April 16, 2019 Posted by | Transport | , , , , | 2 Comments

Northallerton Station To Go Step-Free

This document on the Government web site is entitled Access for All: 73 Stations Set To Benefit From Additional Funding.

Northalleron station is on the list.

This 3D Google Map shows the station.

Currently to cross the tracks, there is a subway with a steep ramp.

Installing Step-Free Access

In Winner Announced In The Network Rail Footbridge Design Ideas Competition, I wrote how the competition was won by this bridge.

So could a factory-built bridge like this be installed on the wide platforms?

April 10, 2019 Posted by | Transport | , , , | 1 Comment

Winner Announced In The Network Rail Footbridge Design Ideas Competition

The title of this post is the same as that of this page on the Network Rail web site.

This image from the page shows the winning design.

Obviously, it has several passenger friendly features.

  • Safe steps with double-handrails on both sides and a take-a-break step at halfway.
  • Lifts.
  • A covered bridge with good views of the station.

But what I like about it are these design and manufacturing features.

  • The width and height could be easily adjusted for different locations.
  • It could accommodate escalators.
  • Three- and four-platform bridges could follow the same theme.
  • It could be built in a factory and just lifted in a few pieces onto a prepared site.
  • Cost of an installation could be calculated on the back of an engineering envelop or fag-packet.

I also think it is one of those good designs, that will inspire its users and perhaps prompt younger people to take up design or engineering as a career.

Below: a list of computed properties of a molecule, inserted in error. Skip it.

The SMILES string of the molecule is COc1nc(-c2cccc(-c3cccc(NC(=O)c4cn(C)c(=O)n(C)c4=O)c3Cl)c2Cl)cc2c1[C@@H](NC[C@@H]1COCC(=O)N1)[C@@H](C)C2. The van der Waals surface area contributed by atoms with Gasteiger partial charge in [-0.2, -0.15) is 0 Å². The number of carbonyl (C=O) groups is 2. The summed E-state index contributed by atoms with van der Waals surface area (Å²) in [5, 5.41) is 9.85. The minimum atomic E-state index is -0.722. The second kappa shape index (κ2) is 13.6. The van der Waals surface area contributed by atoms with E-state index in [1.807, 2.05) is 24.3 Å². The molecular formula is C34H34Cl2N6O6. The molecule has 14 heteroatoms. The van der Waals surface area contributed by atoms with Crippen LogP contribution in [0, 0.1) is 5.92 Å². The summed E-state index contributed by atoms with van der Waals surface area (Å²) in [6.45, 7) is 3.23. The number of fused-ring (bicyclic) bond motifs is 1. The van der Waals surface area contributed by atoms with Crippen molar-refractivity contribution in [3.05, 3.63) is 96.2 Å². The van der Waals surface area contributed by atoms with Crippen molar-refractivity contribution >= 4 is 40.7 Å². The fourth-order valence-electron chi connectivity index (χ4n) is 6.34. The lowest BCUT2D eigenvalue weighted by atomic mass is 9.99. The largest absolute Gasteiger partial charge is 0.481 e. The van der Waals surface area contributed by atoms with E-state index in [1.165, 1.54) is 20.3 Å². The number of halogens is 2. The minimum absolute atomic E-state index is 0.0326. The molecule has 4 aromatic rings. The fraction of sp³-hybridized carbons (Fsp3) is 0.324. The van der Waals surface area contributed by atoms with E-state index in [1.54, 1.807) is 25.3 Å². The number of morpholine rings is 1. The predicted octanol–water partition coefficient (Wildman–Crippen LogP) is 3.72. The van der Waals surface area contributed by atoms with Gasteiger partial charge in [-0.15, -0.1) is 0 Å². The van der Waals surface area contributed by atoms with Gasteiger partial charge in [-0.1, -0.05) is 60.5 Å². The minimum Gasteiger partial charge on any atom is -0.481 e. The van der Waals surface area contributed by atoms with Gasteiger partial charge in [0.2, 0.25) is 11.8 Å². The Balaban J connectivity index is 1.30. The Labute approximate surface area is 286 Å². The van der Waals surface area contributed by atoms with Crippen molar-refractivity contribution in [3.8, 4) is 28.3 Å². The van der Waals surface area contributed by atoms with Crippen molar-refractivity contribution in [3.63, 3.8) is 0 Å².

A Network Rail Standard Footbridge

If this standard off-the-shelf design or something like it or better was available, how many stations could be given step-free access in the next few years?

As Network Rail sponsored this competition with RIBA, let’s hope they follow through their original initiative.

The footbridge could even have applications outside of the railway industry!

73 Stations Set To Benefit From Additional Funding

This document on the Government web site is entitled Access for All: 73 Stations Set To Benefit From Additional Funding.

This is the first paragraph.

Selected stations will, subject to a feasible design being possible, receive an accessible route into the station, as well as to and between every platform.

It appears that £300million of additional funding will be used to create full step-free access at seventy-three stations.

Stations That Could Benefit From This Standard Bridge

I have visited several of the stations and I feel that a standard bridge approach could benefit these stations.

I shall add to this list, as I discover more stations, that are suitable.

 

 

April 10, 2019 Posted by | Transport | , , , , , | 13 Comments

Crowborough Station To Go Step-Free

This document on the Government web site is entitled Access for All: 73 Stations Set To Benefit From Additional Funding.

Crowborough station is on the list.

This Google Map shows the 3D image of the station.

Note.

  • The current bridge is in the North East corner of the map.
  • The platforms were lengthened and refurbished in 2016 to accept ten-car trains.

Crowborough would appear to be a typical well-build ant managed coutry station.

Installing Step-Free Access